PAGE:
The only thing worse than no recognition

…. is bad recognition.

A good friend of mine works for a very large high street retail company. Last week they gave her an ‘above and beyond’ type award for excellent customer service.

Picture this.

A certificate. Of sorts. A photocopied piece of paper that looked like it had been designed using clipart from Word. It was slightly out of line, as if it had been copied and then copied again, and the colours were all washed out. The date of the ‘award’ was in one font. My friends name in another.

Well, I say name. Because they got it wrong. Both of them. They used a shortened form of her given name that she doesn’t use. And an entirely different surname. It started with the same letter, but that was about it. The person who gave her this so called token of recognition acknowledged that it has the incorrect name. But they gave it to her anyway, rather than take the time to get another printed. As a final insult, the certificate was put in a cheap, plastic A4 frame. Noting that the certificate wasn’t actually A4, but slightly smaller.

My friend showed it to me, and simply said: ‘what the bloody hell am I supposed to do with that?’

Indeed.

What should have been an engaging experience turned instead into a demotivator. A joke. She does not feel appreciated, she feels annoyed.

When it comes to acknowledging and recognising your employees, you don’t have to spend loads of money. You don’t necessarily need fancy gifts or expensive tokens. You don’t even need a formal scheme. Sometimes, a simple a thank you is all that is required.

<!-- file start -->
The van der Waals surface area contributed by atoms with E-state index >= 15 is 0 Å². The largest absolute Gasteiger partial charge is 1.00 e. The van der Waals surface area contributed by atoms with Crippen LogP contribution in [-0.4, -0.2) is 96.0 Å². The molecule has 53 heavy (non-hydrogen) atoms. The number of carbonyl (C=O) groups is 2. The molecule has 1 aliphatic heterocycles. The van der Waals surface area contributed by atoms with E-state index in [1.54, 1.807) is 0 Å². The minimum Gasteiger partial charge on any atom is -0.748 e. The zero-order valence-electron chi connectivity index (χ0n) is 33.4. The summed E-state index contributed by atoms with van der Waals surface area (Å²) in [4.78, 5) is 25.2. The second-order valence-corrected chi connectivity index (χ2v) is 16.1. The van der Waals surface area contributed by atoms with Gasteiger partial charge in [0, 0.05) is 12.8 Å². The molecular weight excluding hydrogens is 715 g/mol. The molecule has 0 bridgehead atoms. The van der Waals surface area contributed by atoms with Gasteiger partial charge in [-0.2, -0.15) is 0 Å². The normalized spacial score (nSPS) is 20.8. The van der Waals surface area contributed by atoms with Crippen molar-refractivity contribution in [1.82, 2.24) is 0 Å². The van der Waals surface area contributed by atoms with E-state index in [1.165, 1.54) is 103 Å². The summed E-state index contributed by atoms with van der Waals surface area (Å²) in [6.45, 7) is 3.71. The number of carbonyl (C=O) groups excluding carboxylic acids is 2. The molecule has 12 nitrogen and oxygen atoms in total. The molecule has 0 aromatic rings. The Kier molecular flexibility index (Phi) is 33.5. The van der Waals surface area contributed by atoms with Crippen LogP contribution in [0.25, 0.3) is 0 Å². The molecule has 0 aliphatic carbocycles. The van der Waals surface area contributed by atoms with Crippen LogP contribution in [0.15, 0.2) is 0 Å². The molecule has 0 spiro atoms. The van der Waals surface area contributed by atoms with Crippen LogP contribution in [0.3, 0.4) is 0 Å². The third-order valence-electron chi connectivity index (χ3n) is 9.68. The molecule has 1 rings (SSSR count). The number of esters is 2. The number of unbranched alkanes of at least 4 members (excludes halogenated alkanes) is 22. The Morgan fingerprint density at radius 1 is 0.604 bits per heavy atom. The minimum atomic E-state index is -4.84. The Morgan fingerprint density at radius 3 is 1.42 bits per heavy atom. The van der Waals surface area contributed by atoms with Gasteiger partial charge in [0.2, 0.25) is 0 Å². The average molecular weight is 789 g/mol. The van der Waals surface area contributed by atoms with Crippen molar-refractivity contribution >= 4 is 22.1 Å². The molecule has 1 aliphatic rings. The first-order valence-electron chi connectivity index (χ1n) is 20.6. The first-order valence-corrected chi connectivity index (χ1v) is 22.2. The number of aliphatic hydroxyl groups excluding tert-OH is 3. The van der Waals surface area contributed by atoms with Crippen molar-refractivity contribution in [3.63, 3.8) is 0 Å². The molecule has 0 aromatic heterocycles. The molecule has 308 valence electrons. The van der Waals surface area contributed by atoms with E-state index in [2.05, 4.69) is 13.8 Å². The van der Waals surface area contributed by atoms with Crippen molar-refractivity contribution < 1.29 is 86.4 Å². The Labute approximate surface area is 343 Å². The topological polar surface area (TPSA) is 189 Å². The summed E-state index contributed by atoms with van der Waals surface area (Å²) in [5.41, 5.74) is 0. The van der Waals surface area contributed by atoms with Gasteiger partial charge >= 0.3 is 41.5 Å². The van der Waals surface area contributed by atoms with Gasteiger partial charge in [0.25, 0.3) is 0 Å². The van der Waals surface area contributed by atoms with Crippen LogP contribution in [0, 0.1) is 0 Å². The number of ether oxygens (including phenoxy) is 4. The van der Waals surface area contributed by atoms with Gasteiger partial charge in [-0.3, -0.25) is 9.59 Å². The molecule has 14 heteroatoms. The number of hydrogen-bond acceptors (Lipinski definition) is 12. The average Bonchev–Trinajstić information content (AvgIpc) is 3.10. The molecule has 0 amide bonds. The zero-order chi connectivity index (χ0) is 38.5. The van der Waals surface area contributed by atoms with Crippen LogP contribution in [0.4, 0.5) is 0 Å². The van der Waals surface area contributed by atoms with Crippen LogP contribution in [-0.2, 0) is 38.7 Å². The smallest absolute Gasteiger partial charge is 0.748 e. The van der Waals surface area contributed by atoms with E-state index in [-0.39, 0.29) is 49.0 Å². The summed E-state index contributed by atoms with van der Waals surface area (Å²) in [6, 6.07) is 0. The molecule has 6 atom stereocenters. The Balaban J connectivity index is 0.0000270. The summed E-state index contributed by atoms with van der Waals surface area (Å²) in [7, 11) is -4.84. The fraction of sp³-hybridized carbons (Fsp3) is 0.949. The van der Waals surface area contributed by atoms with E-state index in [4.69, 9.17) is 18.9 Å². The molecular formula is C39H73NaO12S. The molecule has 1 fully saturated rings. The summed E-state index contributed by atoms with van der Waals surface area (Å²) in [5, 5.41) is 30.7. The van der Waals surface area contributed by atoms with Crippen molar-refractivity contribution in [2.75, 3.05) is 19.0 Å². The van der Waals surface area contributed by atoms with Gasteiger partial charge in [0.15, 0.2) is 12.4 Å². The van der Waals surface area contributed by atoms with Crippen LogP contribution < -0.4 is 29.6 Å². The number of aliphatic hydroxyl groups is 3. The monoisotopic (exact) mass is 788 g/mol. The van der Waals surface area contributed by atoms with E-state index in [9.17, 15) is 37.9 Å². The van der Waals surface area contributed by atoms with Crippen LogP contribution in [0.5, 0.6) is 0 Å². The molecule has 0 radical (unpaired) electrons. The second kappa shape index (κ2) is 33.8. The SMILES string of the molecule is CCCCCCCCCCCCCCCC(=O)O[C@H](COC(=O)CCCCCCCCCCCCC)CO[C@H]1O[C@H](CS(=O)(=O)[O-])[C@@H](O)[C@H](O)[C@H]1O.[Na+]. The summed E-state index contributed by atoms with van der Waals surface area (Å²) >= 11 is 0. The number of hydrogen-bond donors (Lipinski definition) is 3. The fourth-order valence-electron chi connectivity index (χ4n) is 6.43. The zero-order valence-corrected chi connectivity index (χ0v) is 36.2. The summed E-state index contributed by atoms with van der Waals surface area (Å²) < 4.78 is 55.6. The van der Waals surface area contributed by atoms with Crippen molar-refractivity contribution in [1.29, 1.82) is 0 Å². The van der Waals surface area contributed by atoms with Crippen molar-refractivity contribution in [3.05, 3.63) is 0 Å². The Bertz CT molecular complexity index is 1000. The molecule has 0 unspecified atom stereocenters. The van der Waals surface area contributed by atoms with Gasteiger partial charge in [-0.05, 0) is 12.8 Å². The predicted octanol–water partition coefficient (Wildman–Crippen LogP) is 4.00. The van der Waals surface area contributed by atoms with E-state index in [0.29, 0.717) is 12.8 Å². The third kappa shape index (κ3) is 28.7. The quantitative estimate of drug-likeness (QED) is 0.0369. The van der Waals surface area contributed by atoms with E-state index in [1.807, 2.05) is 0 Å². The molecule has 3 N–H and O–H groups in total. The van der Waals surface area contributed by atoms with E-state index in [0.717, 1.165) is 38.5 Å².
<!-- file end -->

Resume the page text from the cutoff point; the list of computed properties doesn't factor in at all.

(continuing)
But if you are going to do employee recognition, then please do it properly. Or quite simply, don’t bother doing it at all.

9 thoughts on “The only thing worse than no recognition

  1. Couldn’t agree more! Sometimes all people want is a thankyou, rarely do people want some kind of certificate of appreciation they just want acknowledgement – good post!

  2. I worked in an office that had an employee of the month award, the prize being a (usually very nice) bottle of wine. Which was great but when the one muslim employee was awarded it they didn’t ‘adjust’ the prize to something that wasn’t forbidden by her religion. She laughed it off but I did think it was rather crass, and we had a whip round among the staff for a nice scarf.

  3. I hope that your friend gave feedback to the person or department which was responsible and that, if she did, it was heard. Probably the only good thing that can come from this is that the organisation concerned learns from itand changes.

    • Thanks for commenting Sarah. She didn’t give any feedback – I think her feeling is that doing so would be dangerous, which speaks volumes about their organisational culture.

  4. A thank you is all it needs to make someone feel appreciated, but the thing is that a simple ‘thank you’ is the most difficult to utter. Leaders and HR feel that people value certificates and awards more, which might be largely true, but has to be given in the right spirit. How an employee is appreciated and made to feel reflects the company’s culture; one should always remember that.

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